For Henry

I’m watching the walkers make magic with their umbrellas from six stories up. They dance circles in the rain like they’re choreographed for beauty, unconscious of their audience. The best thing about circles is how they can’t be anything other than what they are without becoming something else entirely.

On a day in a month of a year three years past, something drew me in, pulled me under your umbrella in the rain. You beckoned with kindness. You were the best parts of a dream—the parts I always forget.

I remember our slow, spiraled dance in hypotheticals: If time weren’t inflexible. If I put a halo over your head, and asked you not to change. If the close-up were the same as the long shot. If I put a ring around your finger and asked you to never cut away.

You had something and that something never wavered. It called me back again and again. I called you hysteria. You called me enchanting, like the broken majesty of a million-year-old canyon.

You helped me ease down into your expanse without falling. You wore me like water. You wore me like time.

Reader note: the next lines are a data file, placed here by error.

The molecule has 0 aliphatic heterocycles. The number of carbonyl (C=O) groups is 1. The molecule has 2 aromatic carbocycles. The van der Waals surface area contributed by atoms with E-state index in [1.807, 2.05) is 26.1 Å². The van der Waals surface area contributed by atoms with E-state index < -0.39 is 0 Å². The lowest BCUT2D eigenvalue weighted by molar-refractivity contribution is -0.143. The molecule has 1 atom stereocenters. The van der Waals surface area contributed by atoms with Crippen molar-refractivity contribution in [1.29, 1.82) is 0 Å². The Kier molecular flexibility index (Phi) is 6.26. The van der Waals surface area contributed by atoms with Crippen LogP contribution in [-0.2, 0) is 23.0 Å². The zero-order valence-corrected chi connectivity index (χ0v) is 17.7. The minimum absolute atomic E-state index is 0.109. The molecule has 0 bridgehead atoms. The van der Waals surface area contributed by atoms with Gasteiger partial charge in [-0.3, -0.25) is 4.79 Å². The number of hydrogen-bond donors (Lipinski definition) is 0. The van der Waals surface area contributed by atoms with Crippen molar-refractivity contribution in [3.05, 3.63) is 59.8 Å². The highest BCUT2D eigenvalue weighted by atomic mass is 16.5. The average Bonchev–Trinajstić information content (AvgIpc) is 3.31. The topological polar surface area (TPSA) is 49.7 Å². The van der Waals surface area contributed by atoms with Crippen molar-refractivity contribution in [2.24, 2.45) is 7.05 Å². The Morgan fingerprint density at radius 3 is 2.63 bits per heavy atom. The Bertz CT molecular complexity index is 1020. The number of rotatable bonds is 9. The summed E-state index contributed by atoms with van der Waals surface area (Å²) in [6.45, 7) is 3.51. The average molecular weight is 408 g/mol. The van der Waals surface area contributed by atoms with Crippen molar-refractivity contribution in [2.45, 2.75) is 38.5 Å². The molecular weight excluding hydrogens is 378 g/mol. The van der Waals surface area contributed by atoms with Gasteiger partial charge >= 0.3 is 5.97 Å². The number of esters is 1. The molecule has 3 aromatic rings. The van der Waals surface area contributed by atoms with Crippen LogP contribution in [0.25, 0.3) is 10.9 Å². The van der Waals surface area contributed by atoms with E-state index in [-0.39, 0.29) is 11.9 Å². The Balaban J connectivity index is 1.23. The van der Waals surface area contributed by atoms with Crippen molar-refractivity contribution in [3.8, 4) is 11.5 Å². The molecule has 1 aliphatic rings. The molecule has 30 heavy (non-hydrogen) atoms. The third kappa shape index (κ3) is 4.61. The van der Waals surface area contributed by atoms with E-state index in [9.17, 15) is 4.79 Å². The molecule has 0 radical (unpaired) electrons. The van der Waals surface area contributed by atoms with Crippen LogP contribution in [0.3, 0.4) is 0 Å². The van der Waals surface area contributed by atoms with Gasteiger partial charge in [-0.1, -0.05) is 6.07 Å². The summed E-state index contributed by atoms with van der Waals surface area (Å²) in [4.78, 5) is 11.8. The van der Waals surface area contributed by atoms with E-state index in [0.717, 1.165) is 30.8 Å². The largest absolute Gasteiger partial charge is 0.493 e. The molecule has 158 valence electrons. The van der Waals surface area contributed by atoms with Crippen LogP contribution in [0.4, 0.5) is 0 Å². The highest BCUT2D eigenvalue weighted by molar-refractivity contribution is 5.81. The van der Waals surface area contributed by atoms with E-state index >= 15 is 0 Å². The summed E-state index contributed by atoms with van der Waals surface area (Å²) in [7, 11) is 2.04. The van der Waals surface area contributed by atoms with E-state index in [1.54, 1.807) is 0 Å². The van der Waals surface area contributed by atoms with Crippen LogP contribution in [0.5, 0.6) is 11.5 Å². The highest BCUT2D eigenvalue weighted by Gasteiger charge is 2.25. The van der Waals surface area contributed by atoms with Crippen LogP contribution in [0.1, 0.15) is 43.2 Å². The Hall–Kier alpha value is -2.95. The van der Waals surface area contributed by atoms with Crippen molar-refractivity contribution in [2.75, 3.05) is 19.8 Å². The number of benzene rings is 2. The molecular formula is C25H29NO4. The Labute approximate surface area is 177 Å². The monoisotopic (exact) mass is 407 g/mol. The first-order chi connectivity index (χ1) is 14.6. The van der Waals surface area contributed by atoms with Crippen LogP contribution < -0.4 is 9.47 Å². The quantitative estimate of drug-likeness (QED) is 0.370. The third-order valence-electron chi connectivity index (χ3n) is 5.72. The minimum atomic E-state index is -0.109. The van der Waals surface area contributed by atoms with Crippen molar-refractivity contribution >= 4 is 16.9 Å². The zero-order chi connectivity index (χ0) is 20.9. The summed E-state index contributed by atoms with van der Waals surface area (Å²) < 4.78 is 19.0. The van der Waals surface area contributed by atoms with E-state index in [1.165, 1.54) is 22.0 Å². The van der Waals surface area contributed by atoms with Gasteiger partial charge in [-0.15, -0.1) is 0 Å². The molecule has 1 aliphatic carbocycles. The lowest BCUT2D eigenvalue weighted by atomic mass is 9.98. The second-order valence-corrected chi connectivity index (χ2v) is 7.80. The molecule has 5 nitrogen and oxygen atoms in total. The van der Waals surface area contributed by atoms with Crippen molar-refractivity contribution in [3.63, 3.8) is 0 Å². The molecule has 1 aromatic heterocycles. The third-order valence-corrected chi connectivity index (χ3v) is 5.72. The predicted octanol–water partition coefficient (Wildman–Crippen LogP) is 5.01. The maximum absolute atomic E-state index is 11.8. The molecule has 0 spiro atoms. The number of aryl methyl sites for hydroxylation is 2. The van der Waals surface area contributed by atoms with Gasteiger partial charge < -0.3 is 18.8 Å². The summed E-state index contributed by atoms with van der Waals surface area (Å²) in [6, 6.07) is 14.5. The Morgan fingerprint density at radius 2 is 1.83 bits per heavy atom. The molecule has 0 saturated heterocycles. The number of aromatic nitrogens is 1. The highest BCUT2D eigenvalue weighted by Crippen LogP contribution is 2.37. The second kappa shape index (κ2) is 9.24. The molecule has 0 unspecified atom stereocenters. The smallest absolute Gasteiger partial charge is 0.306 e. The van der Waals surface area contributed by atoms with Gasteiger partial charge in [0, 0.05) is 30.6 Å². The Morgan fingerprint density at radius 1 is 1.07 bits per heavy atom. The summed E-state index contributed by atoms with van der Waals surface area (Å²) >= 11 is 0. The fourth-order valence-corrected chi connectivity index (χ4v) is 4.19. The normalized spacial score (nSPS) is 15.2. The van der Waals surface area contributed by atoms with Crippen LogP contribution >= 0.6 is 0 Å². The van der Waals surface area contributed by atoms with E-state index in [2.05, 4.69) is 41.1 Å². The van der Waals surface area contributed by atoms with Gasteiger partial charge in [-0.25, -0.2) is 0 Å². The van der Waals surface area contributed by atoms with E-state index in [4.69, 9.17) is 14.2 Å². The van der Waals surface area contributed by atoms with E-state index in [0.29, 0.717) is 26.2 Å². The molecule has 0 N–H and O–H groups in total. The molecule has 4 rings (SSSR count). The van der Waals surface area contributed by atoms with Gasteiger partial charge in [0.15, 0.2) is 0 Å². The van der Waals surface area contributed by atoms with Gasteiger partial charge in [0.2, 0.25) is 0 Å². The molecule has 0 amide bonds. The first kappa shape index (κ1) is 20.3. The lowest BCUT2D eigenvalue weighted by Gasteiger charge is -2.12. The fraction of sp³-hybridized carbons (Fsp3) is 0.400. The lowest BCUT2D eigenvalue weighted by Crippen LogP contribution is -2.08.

But eventually, we both forgot the rain. How the drops blend into each other, becoming indistinguishable and insistent and finite. How water shapes, leaving what’s left stronger in its wake.

On another day, without your umbrella above me, I went walking down Myrtle Avenue. At street level, I couldn’t make out the magic, couldn’t remember what it looked like from the balcony seats.

Above this spinning chaos, the sky had opened for business. Rain stopped the world briefly to deliver its inhospitable softness. And I stood there, getting smoother at the edges.

Front page image by flatworldsedge.

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Randolph Pfaff

About the Author

Randolph Pfaff is a poet, editor, and visual artist. His work has been featured in PANK, The Destroyer, H_NGM_N, Open Letters Monthly, and SLAB, among others. He also edits a literary journal called apt and runs a small press called Aforementioned Productions. He's not very good at free time.
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